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Mr. Telecaster : Rock's Foremost Sideman Honors His Maker, Leo Fender

August 08, 1991|JIM WASHBURN | Jim Washburn is a free-lance writer who regularly writes for The Times Orange County Edition.

Many folks in the early 1950s were hesitant to accept Leo Fender's radical new electric guitars, but James Burton wasn't one of them.

"The very first time I saw a Fender," he recalls now, "I was about 11 and downtown shopping with my mother in my hometown of Shreveport. We happened to walk by a music store, and I saw this guitar hanging in the showroom there. It was a blond Telecaster with the black pick guard. And I told mother, 'That's the guitar I want right there.' That guitar just knocked me out when I saw it, and after I played it I fell in love with it even more."

Burton's parents bought the guitar for him, and he and the Fender Telecaster remained inseparable through a career that has seen him become the foremost rock and country music sideman of his generation, recording and performing with everyone from Elvis Presley to Elvis Costello. "That guitar just seems to be a part of me," Burton says. Fellow musicians call him Mr. Telecaster.

When Burton got a chance to meet Leo Fender in the late '50s, he found that he liked the man as much as he did his guitar. The lasting friendship they formed, and Burton's respect for Fender's genius, are the reasons the guitarist has disrupted his ever-busy schedule to take part this Saturday (on what would have been the late guitar innovator's 82nd birthday) in a memorial concert to Fender at the Bren Events Center at UC Irvine. (Fender died March 21 in his Fullerton home of the complications of Parkinson's disease.)

Other guitarists paying tribute include Yngwie Malmsteen, Albert Lee, Dick Dale, Albert Collins, Robben Ford, Steve Lukather, Vivian Campbell, Dweezil Zappa, Randy Hansen, Gary Myrick, Robbie Krieger, C.C. DeVille, Jeff (Skunk) Baxter and others. Proceeds benefit the Newport Beach-based PEP-USA, or the Parkinson's Education Program.

Burton spoke by phone last Friday from a Utah tour stop with John Denver. After his performance Saturday, he will immediately flying to Memphis to take part in an Elvis memorial at Graceland. It's his lot that he's always in-demand somewhere.

When he was merely 15, Burton's snaking rhythms and stinging solos on Dale Hawkins' 1956-recorded "Suzie-Q" set the standard for rockabilly guitar. He came to California with rockabilly singer Bob Lumen's band, and here Ricky Nelson was awed by his playing and got father Ozzie to hire him to back Nelson on his singing spots on "The Ozzie and Harriet Show." On TV and on Nelson's records, Burton's lean, inspired picking influenced a whole generation of rock and country players.

It was shortly after joining Nelson in 1957 that Burton first met Fender.

"Leo was just the greatest," Burton recalled. "He was a very quiet, generous man from all my experiences. We just became friends. That I played a Fender Telecaster sort of excited him, that I was interested in his instrument, and he just offered to help me in any way he could.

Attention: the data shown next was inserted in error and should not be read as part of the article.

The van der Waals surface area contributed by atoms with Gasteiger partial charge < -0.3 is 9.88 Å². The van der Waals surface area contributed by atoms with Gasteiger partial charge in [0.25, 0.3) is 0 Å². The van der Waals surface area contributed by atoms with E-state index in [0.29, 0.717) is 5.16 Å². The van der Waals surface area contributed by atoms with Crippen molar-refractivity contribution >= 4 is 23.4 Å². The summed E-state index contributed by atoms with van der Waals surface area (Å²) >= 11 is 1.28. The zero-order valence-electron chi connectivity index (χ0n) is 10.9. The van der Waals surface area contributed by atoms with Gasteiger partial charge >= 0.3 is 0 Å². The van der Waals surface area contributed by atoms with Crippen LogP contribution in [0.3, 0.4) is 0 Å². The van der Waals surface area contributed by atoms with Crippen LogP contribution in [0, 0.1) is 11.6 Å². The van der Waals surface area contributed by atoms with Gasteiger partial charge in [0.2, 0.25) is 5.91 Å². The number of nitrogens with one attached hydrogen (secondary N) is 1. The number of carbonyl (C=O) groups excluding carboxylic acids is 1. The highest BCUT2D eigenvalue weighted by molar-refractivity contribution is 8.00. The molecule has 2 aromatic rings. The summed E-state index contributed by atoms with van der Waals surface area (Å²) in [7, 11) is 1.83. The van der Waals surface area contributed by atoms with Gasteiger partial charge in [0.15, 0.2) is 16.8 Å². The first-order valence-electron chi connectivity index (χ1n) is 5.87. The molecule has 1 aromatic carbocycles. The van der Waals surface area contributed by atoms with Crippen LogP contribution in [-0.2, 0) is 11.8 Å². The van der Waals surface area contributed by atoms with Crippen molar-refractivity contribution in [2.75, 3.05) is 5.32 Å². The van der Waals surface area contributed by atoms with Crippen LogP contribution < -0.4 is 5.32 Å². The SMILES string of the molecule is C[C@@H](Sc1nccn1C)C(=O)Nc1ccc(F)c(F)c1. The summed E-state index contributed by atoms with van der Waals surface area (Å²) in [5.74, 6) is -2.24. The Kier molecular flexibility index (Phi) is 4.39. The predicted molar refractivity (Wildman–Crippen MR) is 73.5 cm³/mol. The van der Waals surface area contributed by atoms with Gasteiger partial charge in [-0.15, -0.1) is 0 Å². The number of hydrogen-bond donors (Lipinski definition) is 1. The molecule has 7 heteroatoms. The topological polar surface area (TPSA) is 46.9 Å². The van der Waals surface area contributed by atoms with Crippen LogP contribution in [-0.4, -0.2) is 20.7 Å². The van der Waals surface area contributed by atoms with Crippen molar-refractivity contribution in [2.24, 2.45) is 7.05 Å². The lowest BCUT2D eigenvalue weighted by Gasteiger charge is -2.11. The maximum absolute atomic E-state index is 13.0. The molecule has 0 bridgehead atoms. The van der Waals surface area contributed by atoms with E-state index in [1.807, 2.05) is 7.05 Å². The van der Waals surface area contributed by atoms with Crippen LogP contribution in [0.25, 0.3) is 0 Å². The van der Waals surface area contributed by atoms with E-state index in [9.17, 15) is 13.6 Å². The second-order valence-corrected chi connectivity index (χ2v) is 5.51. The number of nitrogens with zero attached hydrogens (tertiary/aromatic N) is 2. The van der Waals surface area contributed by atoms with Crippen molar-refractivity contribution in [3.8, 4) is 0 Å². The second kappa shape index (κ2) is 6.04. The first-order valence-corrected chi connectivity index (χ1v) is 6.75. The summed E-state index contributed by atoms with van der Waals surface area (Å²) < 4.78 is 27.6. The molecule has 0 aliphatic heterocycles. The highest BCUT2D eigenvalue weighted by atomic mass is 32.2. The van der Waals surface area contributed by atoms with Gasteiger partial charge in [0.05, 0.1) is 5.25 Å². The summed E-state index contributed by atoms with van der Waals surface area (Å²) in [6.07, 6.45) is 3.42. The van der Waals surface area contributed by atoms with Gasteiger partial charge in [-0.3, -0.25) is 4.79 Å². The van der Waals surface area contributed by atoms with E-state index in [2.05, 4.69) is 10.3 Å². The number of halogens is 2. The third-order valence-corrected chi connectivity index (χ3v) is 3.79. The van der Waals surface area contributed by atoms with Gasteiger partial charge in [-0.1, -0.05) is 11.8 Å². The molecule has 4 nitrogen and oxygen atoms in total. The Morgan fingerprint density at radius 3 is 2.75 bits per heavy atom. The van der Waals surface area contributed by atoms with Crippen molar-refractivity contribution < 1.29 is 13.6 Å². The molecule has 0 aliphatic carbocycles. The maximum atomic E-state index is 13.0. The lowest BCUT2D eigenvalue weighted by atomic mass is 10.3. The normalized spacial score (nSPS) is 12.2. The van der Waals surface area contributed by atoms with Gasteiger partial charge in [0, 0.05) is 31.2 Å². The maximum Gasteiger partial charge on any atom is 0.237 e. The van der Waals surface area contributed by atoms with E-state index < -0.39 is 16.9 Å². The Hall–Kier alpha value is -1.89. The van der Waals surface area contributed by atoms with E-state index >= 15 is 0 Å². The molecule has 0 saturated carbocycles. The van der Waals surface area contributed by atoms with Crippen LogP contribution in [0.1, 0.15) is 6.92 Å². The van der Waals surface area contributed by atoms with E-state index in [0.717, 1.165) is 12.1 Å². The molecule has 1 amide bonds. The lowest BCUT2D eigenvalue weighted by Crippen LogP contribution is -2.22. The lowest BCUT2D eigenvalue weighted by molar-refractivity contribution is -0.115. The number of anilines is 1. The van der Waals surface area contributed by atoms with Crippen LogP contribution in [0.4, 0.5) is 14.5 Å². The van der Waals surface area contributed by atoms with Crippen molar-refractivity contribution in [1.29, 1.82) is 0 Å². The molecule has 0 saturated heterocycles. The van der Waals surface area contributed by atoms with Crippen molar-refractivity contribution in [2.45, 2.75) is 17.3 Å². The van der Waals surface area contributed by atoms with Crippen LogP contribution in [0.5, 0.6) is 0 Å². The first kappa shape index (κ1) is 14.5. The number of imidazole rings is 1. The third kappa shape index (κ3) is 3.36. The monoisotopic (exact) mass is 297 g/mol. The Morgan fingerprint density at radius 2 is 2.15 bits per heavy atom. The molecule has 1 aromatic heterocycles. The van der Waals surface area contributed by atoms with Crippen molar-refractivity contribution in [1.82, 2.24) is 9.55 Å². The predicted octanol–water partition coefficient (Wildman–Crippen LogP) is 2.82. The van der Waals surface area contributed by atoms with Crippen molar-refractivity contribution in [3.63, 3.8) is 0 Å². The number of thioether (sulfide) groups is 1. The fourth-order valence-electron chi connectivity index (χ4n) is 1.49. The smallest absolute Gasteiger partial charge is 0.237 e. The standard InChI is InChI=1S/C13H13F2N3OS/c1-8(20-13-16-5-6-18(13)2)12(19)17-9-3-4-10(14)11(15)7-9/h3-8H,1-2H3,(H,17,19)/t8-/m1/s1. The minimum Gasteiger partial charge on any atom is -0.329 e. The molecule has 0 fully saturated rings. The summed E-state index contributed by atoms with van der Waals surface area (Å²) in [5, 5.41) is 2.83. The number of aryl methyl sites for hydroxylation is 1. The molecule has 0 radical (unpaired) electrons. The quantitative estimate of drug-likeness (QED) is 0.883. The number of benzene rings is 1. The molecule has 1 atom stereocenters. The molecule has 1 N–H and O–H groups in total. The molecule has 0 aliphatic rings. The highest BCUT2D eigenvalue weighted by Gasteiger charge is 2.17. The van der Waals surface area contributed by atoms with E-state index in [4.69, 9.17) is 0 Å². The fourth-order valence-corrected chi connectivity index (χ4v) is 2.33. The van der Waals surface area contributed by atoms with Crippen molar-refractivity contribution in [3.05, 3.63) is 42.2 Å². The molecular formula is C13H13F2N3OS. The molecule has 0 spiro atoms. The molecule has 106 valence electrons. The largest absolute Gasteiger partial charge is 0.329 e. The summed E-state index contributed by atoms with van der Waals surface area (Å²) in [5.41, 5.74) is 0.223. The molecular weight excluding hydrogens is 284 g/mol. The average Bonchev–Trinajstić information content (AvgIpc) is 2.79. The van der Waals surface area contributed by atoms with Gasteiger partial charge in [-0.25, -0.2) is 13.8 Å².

"Meanwhile, I was a little in awe of him because I thought he was a genius. I think he built the greatest guitars that have ever been built, the Telecaster and the Stratocaster. He created the guitar for me, and I think there're lots of others who feel the same way."

Despite his brilliance, Fender never acted like a know-it-all, Burton said. Rather, Fender had a great affection for music and musicians, and was glad to participate in the music, in his way, by providing players with the best tools possible.

"He was always concerned with talking to musicians, learning what they were really looking for in an instrument, and then working real hard, experimenting, until he came up with it," Burton said.

Whenever Burton went to Fender's factory in Fullerton, the guitar maker would give him his latest guitars and amps to try. Burton, in turn, was glad to help promote Fenders by using the instruments on Nelson's TV spots, and, later, when he was bandleader of the Shindogs on the '60s rock program "Shindig."

Today such manufacturer sponsorship/artist endorsements are big-money deals negotiated by lawyers. Fender, though, gave out his instruments with no strings attached, so to speak. "He really didn't care for endorsements," Burton said. "He just wanted his equipment out there, for people to use it and be happy with it."

Although Burton admires the way Fender kept working on new instruments up until the day he died, his own affection remained with the Telecaster. The same 1952 model his parents bought him saw him through Nelson's hits and an incredibly varied array of sessions.

A sampling of his thousands of recording credits include work with Buck Owens, Merle Haggard, Waylon Jennings, the Supremes, Ray Charles, the Byrds, Buffalo Springfield, Judy Collins, Nat (King) Cole, Frank Sinatra, Sammy Davis Jr., Dean Martin, Johnny Rivers, the Fifth Dimension, and Kenny Rogers.

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